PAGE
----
If your website performs poorly, it’s probably causing more harm than you realize. Data indicates that slow load times and sluggish website performance don’t just cause frustration — they actually impact major business metrics like conversion rates and SEO.
In the worst cases, a slow site may actually drive customers to the competition.
So, what do you do if you find your website performing less than optimally? Fortunately, WordPress is a highly configurable platform, and as such, there are tons of options for fixing nearly any problem — performance included. Let’s dig in.
Why WordPress Performance Is Important
Ensuring your WordPress site performs well might seem obvious, but not everyone spends enough time thinking about it (the huge number of slow, cumbersome websites out there is evidence of that!).
There are several reasons why performance should be a top priority:
5 Quick Tips for Boosting WordPress Performance
The exact steps you need to take to correct poor WordPress performance can vary based on the cause. However, there are a few general steps you can take with nearly any site to greatly improve page loading times.
01. Use a caching plugin
One of the simplest things you can do to drastically improve page load time is by installing a caching plugin on your WordPress site.
These plugins basically store pre-loaded copies of your website and load them when a visitor arrives. The advantage of this is that the entire page doesn’t have to load every single time someone visits.
02. Optimize Images and Other Media
After setting up a caching plugin, the next thing you should do is spend some time optimizing the images and other media files on your site. These are often the largest files on a given page, and as such, can have a huge impact on loading times and performance in general.
There are a couple of different ways to approach image optimization. Since this is WordPress, the most common method is typically to use a plugin. There are a number of useful options, but one of the most popular and highest-rated is Smush. Smush enables you to resize and optimize image files that already exist on your site, as well as new uploads.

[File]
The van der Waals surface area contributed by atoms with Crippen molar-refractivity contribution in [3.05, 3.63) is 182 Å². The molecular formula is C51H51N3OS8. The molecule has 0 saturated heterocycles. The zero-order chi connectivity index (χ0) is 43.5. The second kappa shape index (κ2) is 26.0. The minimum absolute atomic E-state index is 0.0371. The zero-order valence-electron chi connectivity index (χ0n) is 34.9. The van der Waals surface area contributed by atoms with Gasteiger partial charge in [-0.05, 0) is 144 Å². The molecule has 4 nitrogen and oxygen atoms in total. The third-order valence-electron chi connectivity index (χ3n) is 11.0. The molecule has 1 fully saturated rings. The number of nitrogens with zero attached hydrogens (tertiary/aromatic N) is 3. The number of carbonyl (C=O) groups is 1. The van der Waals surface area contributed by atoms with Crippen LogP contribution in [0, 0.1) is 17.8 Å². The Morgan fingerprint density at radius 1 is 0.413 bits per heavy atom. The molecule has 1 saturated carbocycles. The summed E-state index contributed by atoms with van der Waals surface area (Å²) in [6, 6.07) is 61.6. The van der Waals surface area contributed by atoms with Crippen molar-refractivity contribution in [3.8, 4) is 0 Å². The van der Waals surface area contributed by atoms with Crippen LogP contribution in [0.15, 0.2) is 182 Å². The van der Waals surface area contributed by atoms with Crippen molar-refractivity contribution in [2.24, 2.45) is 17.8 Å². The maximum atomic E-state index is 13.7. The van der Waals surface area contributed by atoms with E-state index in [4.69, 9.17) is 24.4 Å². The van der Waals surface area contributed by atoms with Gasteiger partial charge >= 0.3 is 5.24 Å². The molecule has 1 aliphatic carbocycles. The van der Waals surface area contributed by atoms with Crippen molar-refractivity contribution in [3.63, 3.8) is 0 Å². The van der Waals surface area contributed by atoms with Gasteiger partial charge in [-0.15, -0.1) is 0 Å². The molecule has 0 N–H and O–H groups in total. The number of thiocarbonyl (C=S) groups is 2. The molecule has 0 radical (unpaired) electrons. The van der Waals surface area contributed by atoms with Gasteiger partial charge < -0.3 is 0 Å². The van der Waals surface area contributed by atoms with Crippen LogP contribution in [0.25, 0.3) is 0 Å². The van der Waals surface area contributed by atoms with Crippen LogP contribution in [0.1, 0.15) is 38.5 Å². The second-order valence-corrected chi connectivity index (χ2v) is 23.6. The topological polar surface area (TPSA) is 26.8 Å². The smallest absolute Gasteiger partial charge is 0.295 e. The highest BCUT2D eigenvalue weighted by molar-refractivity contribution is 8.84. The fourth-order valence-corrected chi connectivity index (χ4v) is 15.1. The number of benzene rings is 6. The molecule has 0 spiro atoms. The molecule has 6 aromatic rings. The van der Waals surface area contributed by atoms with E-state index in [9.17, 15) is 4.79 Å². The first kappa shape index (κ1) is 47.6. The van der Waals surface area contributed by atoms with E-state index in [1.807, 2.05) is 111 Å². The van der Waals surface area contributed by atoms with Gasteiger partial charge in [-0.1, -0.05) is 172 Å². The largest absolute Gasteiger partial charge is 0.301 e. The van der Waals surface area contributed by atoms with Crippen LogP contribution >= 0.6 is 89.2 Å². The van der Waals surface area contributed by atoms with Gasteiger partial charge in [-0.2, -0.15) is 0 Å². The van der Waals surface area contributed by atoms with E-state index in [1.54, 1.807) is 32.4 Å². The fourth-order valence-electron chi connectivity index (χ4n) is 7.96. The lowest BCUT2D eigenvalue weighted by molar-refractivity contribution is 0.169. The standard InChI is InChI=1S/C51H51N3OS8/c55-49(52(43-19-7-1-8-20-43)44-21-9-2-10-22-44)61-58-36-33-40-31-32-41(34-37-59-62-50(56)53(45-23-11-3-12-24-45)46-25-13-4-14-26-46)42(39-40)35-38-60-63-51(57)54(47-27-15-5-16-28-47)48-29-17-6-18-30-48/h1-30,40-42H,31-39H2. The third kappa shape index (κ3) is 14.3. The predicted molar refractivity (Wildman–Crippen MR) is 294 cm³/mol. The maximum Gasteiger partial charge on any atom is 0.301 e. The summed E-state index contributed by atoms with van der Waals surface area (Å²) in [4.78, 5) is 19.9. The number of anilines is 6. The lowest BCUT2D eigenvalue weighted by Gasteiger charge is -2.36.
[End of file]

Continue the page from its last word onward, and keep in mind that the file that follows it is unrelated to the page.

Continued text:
If you’d rather not install yet another plugin, you can also use the TinyPNG tool. TinyPNG is a free tool that optimizes any images you upload, and it’s extremely effective.
03. Utilize a CDN
After caching and optimizing media, one of the most impactful things you can do to improve website performance is to use a Content Delivery Network (CDN). This is a system of web servers that distributes cached copies of your site around the world so that visitors always load your page from a server physically close to them.
The physical distance between a computer and a server has a surprisingly large impact on performance. The actual difference might be on the order of milliseconds, but that’s a really long time when you’re trying to load a website in 2021.
Cloudflare is one of the most popular CDNs, and it’s generally the one we’d recommend. It’s simple to set up, reliable and works well.
04. Choose a Page Builder That Focuses on Performance
So far, we’ve been discussing ways to optimize performance on an existing website. If you’re still in the process of building your site, though, one of the most powerful things you can do is choose a well-optimized page builder.
Of the popular page builders on the market, Elementor is one of the best, powering over 8 million websites. It’s also one of the leaders in performance.
The company has made tremendous strides in this area over the past year, especially with the recent 3.4 release. This new version brings dramatically reduced page loading scores, with server response times improved by up to 23 percent and memory usage reduced by roughly five percent — hefty improvements that should translate directly into more responsive websites.
Performance has been the focus at Elementor for quite a while. The company plans to build on 3.4 with future releases, continuing this trend with the goal of empowering web creators.
The combination of performance and a large number of modules and templates available make Elementor an excellent choice. It’s really hard to go wrong here.
05. Leverage Lazy Loading
Finally, if you end up with very long pages or still have a lot of large media files, you can employ Lazy Loading. This technique basically loads images at the top of the page first and puts a hold on items lower down until the user scrolls near them. The result is that the initial page load is much faster.
As with nearly everything in the WordPress world, you can set up Lazy Loading with a plugin. The previously-mentioned Smush plugin can also do Lazy Loading (in addition to image optimization), so that is probably your best bet here.
Need For Speed
Whether your WordPress site is brand new and you’re trying to get off to a good start, or it’s been around for years and needs a quick tuneup, there are plenty of options to speed things up. Give these five tips a try and watch your website performance improve today.